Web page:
The Super Bowl is multilevel contest. Officially, it’s an athletic contest between two football teams. Results from that contest are decided on the playing field. It’s also become a battle of the advertisers, with results being decided in various polls, from Ad Age to USA Today‘s Super Bowl Ad Meter.
But now, a third contest is shaping up, for building the most social-media buzz, and two pizza brands are the players. One is Papa John’s, whose advertising agency is Zimmerman, of Ft. Lauderdale, FL, and Pizza Hut, represented by the Martin Agency, headquartered here in Richmond. Both brands have readied different Super Bowl strategies, and integrated marketing company Alterian is keeping score.
For the first time ever, Pizza Hut is advertising during broadcast of the game itself (as opposed to pre-game, when they reasoned in past years that most people would be deciding where to phone for pizza).
For the first time ever, Papa John’s is forgoing television and staking everything on a social networking and web-based loyalty program which focuses on the Super Bowl.
And Alterian is counting and analyzing mentions of both brands (and 30 other Super Bowl advertisers) on Twitter, Facebook, blogs, message boards, photo and video sharing, and other forms of social networking. From August 1 through February 1, they’ve checked out 73,751 online conversations for numbers of mentions, popularity of each posting (i.e., how many followers each goes to) and positive/negative feelings about each brand in each post. While this process will continue through Super Bowl Sunday, there are already some signs of who’s winning, both in pizza brands and in media.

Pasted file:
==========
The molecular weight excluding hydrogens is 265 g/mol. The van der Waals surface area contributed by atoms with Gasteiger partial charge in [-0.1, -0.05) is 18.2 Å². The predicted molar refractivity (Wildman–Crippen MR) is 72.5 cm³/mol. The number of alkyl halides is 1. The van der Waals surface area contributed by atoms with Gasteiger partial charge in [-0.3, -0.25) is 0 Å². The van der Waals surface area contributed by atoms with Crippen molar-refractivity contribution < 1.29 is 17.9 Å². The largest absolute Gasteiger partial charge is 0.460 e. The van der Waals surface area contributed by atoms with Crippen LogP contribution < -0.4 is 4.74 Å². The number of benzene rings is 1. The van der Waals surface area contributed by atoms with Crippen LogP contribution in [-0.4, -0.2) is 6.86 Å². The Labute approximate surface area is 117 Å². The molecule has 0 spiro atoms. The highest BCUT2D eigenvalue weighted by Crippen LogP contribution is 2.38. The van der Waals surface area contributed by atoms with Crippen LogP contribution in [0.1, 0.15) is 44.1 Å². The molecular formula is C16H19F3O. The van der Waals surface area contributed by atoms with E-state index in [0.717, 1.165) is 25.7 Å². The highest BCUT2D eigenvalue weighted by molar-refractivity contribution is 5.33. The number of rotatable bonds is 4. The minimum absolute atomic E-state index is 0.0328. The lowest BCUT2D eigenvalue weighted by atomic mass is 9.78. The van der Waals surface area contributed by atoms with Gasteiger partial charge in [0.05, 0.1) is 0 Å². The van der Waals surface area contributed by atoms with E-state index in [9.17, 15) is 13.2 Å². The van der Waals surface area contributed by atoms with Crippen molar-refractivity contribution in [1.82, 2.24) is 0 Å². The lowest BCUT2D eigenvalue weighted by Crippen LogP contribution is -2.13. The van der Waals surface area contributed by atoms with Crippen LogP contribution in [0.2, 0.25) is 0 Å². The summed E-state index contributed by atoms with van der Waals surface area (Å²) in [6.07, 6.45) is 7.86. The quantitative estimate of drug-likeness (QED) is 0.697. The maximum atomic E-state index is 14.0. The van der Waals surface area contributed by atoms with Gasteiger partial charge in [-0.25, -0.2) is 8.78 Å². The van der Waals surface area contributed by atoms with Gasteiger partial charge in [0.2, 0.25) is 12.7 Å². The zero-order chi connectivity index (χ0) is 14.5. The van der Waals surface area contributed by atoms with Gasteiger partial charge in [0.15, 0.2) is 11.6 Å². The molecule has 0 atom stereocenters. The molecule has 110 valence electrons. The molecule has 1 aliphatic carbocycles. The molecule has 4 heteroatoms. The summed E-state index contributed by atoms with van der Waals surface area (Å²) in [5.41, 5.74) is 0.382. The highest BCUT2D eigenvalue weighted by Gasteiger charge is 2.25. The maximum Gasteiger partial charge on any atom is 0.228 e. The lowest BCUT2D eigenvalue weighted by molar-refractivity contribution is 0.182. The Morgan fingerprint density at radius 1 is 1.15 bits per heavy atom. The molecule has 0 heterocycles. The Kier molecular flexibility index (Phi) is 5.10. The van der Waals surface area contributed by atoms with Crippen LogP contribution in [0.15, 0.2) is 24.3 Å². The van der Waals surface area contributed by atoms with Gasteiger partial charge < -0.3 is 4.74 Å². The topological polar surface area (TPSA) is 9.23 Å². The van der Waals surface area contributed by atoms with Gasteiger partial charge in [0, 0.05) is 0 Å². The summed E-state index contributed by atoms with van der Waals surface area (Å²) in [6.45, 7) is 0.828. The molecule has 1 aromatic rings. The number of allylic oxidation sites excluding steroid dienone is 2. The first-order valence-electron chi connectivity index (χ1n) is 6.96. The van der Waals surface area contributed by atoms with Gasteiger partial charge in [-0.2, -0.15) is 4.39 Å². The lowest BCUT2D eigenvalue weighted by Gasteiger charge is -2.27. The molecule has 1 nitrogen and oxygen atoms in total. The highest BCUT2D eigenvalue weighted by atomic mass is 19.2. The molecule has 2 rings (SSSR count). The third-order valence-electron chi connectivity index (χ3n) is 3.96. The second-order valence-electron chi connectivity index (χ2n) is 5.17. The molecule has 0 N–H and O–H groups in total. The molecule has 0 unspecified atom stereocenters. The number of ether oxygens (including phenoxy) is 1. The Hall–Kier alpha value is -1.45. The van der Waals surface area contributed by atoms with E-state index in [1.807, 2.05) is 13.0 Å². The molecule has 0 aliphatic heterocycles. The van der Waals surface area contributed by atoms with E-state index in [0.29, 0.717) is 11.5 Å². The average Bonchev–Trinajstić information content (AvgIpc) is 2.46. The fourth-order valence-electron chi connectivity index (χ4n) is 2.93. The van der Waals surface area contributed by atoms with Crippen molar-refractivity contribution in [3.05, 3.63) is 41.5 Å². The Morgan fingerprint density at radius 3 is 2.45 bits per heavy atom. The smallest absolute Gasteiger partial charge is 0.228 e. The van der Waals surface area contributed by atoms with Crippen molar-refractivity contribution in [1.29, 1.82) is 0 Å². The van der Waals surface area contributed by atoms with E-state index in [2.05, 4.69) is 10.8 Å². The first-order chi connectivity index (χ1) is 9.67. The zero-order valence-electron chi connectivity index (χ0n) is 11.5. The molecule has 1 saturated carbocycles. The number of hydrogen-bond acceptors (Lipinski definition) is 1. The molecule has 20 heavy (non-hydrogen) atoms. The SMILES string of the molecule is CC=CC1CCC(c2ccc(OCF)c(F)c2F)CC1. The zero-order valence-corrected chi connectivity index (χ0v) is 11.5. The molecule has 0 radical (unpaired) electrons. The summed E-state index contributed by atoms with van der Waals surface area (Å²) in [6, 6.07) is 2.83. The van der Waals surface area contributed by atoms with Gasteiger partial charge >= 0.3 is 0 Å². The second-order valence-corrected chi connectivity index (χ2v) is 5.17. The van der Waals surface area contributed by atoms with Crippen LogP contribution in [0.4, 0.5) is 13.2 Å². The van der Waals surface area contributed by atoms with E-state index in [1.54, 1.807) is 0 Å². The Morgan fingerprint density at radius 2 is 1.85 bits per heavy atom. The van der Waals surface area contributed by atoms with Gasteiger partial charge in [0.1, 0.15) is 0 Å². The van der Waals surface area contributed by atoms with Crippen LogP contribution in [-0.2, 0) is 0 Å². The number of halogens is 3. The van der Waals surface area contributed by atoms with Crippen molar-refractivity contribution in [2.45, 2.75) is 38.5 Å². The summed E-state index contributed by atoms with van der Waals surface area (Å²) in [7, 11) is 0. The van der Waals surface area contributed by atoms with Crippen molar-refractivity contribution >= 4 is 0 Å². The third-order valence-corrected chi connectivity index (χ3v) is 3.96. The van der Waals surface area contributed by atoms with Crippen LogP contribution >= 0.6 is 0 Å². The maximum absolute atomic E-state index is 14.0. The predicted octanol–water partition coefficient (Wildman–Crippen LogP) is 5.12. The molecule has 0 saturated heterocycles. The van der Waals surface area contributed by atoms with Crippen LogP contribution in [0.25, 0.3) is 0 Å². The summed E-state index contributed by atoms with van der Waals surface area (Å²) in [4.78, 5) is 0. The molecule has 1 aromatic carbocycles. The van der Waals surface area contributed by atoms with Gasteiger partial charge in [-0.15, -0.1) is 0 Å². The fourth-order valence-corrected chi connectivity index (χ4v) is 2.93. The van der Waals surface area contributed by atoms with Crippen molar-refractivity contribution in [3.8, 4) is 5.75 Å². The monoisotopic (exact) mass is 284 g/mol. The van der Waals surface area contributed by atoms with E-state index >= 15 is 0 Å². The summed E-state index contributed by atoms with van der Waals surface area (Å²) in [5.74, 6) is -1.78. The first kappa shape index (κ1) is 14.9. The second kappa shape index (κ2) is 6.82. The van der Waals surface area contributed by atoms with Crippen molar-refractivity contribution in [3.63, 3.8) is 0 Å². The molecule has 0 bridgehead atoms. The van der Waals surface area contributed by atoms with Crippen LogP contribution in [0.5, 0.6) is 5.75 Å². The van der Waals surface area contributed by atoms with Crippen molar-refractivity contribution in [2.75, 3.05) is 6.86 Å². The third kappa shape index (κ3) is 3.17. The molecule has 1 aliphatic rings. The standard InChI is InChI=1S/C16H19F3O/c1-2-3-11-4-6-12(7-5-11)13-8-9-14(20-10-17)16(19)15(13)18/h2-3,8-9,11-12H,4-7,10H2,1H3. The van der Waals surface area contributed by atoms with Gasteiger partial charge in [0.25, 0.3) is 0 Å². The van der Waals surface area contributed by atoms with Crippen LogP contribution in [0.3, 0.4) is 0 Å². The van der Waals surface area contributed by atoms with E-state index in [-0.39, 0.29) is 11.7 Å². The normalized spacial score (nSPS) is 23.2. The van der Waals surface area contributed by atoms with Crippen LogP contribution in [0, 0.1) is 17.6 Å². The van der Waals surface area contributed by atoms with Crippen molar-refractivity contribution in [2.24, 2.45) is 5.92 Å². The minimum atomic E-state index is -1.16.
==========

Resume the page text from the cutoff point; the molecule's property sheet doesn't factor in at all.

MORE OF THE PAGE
The big winner isn’t a pizza brand, but an online medium. To date, microblogsÂ — which mostly means Twitter — are way out in front. Fully 48.5% of the online conversations were Tweets.
In the pizza game, it looks at first glance that Pizza Hut’s ahead, with 442,887 total online mentions to Papa John’s 115,163. But first glances can be deceiving.
Papa John’s seems to be ahead on timing; their interactions peaked on January 25, some 20 days closer to the game than Pizza Hut’s. The day Pizza Hut announced its Super Bowl participation, activity doubled, but it’s since declined to average. Papa John’s, in contrast, has been steadily climbing since they announced their promotion. When it comes to sentiment, boih brands are about tied (in proportion, not absolute numbers), with 63-64% of comments neutral and 18-19% very positive.
Two factors could very well affect both the August through February totals – and consumer behavior during the game.
First, to what extent will people who post to Facebook and Tweet while it’s on be paying enough attention to the telecast to notice, much less react to, the Pizza Hut commercials? Will this favor Papa John’s?
And second, will the fact that Pizza Hut’s market share (14%) is more than double Papa John’s (6%) skew the results?
Come back next week and find out.